The Ben Schulman Center for Jewish Life is a particularly new addition at the corner of Vanderbilt Place and 25th Avenue South. The off-street parking is marginally visible to the far left.

The need for 22,000 square feet of parking would have seemed unconscionable prior to the expansion, but by the time the Kensington Garage was built at the intersection of Kensington Place and 25th Avenue South, it critically served university staff and faculty as well as guests to a neighboring hotel.

Most likely my original photo featured a different perspective of this 1920s-era power house. The prominent smoke stack is an unlikely feature not commonly seen in most campuses. Interestingly, the campus website claims here that all house-run utilities are underground, which leads one to question why it would make such a claim when above ground facilities are plainly visible. Could it be that the power lines running through campus service other parts of the city and the City of Nashville simply needed to wind across parts of Vanderbilt campus?

Regardless of whether the utility placement is by-right or by easement, it clearly remains the underbelly of the institution—the mess of wires and gears that makes the place tick. Nearly every major campus has a portion like this—the section where aesthetics took a back seat to the convenience of parking, or vehicle unloading, or the necessity of a close electric substation. It would be lunacy for Vanderbilt’s admissions office to coordinate tours in this portion of the campus—the whole area feels like logistical roads for vehicle unloading, while the main entrances to the buildings themselves seems almost hidden. Like most urban development in the 1950s and subsequent decades, both the scale of the structures and the flow created by linear paths disfavor the pedestrian. The buildings might be generally close together and contiguous with the old campus—after all, students aren’t necessarily going to own cars and will still need access to the expansion sections of campus—but the planning seems far less cognizant of foot traffic than 19th century Vanderbilt, which is human scaled by necessity. The new campus seeks to accommodate both the car and the pedestrian, but it is axiomatic that only the pedestrian will make any sacrifices in this case. The result is sprawl, university style.

This dichotomy between old and may have little bearing on the overall success of the university, but the fact that campus facilities has made no effort to conceal those aggressive electric poles speaks much about the aesthetic stance the university takes to its new development. Most contemporary American cities are devoting an inordinate amount of resources to revitalizing their downtowns, largely because, no matter how much it may decentralize, the downtown remains the foremost location by which an outsider is going to form an impression of a city. Downtown is the city’s front door. Accordingly, old campus and Peabody are the front door of Vanderbilt—the images of walking tours, of postcards, of an officially dedicated arboretum. Some of the suburbs of metro Detroit are lovely—but the first images that come to mind when one thinks of Detroit is a decaying old city center from Robocop. I am not denigrating the development patterns and practices from the age of the automobile, but the positioning of the old historic center of downtowns and campuses demonstrates a perhaps unconscious preference for the way old walkable hubs look and how they accommodate visitors. Contemporary downtowns are increasingly adapting to a growing demand for building and street designs that engages the pedestrian. Most likely, subsequent development at Vanderbilt will follow the same pattern, eventually minimizing the back yard, no-man’s land feel that comprises a significant portion of the campus. And in time it may also impel the university to bury those power lines.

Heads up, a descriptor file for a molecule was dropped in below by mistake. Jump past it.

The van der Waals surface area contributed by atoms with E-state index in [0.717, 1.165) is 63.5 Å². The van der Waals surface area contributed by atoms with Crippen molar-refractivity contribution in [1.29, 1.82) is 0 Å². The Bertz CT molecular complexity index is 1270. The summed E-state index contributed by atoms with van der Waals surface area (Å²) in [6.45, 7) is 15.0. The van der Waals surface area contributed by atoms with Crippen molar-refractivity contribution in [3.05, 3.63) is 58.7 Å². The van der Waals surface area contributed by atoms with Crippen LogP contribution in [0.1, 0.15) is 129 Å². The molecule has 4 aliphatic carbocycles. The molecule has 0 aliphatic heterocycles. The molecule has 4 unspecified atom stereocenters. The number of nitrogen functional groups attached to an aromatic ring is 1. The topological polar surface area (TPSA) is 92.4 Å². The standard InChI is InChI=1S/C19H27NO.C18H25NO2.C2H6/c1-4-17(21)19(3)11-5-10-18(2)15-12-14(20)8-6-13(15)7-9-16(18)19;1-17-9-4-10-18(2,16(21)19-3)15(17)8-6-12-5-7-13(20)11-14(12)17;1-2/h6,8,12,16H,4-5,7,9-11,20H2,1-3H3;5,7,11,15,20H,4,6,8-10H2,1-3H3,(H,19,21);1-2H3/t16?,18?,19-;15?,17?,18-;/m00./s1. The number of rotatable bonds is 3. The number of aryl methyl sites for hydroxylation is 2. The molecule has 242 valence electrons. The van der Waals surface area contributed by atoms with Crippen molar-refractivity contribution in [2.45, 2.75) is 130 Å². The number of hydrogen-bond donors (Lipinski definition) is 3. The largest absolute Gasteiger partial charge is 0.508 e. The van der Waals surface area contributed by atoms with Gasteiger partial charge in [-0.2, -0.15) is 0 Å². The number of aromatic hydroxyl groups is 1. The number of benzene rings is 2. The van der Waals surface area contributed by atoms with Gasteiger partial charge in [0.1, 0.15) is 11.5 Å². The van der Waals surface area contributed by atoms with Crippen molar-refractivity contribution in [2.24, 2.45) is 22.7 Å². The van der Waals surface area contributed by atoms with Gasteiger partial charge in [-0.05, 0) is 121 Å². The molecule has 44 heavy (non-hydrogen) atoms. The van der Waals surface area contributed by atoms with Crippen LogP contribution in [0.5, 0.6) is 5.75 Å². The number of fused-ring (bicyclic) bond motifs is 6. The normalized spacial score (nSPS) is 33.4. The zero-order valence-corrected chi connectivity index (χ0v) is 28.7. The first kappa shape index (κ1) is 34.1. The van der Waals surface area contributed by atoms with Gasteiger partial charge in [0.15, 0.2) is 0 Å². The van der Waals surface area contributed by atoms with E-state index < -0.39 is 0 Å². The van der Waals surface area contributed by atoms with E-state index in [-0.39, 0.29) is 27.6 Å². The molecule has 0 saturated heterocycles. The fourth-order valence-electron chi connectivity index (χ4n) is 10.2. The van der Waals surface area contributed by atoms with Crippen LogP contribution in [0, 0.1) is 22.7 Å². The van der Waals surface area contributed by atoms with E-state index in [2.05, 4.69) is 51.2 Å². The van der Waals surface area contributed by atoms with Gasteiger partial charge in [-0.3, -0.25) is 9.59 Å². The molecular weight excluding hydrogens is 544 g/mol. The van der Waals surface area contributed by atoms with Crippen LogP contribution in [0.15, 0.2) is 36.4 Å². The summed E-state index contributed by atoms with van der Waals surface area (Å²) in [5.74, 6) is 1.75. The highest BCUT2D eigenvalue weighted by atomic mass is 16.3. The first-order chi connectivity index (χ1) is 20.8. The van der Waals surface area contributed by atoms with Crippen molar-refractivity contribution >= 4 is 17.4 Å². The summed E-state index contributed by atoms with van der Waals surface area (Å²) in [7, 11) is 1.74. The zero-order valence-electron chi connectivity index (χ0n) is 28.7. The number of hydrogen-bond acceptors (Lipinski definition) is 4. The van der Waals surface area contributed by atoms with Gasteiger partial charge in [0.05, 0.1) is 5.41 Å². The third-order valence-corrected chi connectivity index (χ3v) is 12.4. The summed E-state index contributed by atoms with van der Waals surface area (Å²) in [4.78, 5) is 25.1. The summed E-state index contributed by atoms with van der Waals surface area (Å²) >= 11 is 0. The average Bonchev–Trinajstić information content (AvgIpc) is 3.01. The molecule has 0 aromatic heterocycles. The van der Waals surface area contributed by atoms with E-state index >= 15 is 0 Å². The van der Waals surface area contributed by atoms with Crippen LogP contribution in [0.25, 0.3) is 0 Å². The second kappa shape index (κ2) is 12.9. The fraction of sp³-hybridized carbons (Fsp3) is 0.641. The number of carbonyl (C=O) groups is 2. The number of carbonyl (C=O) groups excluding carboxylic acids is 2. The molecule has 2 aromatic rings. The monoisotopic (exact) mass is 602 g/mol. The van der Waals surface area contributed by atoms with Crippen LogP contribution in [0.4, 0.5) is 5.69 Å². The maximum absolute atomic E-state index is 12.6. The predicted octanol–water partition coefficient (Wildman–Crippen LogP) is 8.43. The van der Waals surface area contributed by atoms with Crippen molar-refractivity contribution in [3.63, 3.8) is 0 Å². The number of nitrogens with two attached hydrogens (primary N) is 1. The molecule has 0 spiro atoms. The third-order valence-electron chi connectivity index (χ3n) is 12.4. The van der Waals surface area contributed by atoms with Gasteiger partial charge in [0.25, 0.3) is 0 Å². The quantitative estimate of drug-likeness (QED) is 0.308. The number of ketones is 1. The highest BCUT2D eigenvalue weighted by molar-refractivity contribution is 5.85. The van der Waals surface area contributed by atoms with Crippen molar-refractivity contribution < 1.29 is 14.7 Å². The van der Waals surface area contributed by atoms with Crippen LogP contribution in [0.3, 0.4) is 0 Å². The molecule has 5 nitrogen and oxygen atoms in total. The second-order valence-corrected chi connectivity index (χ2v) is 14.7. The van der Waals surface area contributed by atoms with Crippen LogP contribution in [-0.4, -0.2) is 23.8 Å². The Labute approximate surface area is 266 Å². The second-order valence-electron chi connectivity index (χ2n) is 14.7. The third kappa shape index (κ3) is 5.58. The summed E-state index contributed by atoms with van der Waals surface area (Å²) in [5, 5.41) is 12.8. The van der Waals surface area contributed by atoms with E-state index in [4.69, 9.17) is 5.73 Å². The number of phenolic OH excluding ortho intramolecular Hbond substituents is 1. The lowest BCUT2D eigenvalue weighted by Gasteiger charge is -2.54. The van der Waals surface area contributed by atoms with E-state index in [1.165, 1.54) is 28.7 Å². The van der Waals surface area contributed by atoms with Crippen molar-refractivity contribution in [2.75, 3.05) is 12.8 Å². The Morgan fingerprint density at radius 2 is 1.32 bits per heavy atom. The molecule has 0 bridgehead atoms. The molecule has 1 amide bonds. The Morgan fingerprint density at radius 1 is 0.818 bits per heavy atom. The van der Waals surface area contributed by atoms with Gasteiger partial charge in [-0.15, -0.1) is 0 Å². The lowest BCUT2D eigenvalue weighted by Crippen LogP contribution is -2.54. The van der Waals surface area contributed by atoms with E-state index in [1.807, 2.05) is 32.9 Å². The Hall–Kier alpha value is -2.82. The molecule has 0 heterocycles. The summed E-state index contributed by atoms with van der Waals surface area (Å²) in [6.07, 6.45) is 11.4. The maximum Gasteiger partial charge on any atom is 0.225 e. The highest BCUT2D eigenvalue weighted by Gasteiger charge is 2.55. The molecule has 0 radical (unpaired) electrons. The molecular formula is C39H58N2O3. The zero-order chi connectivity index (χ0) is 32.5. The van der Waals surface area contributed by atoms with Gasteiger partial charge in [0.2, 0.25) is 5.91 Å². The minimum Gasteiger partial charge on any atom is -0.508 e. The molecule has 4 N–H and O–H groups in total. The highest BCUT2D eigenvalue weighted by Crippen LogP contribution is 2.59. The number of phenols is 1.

A Year at the River said...

A few years back at a conference on "cultural landscapes" a presenter talked about the importance of power lines and poles are as part of elements of industrial history and that they need to be evaluated and appreciated as historic components of landscape. I wasn't sure I bought the argument then, but your post makes me think about it again. Interesting.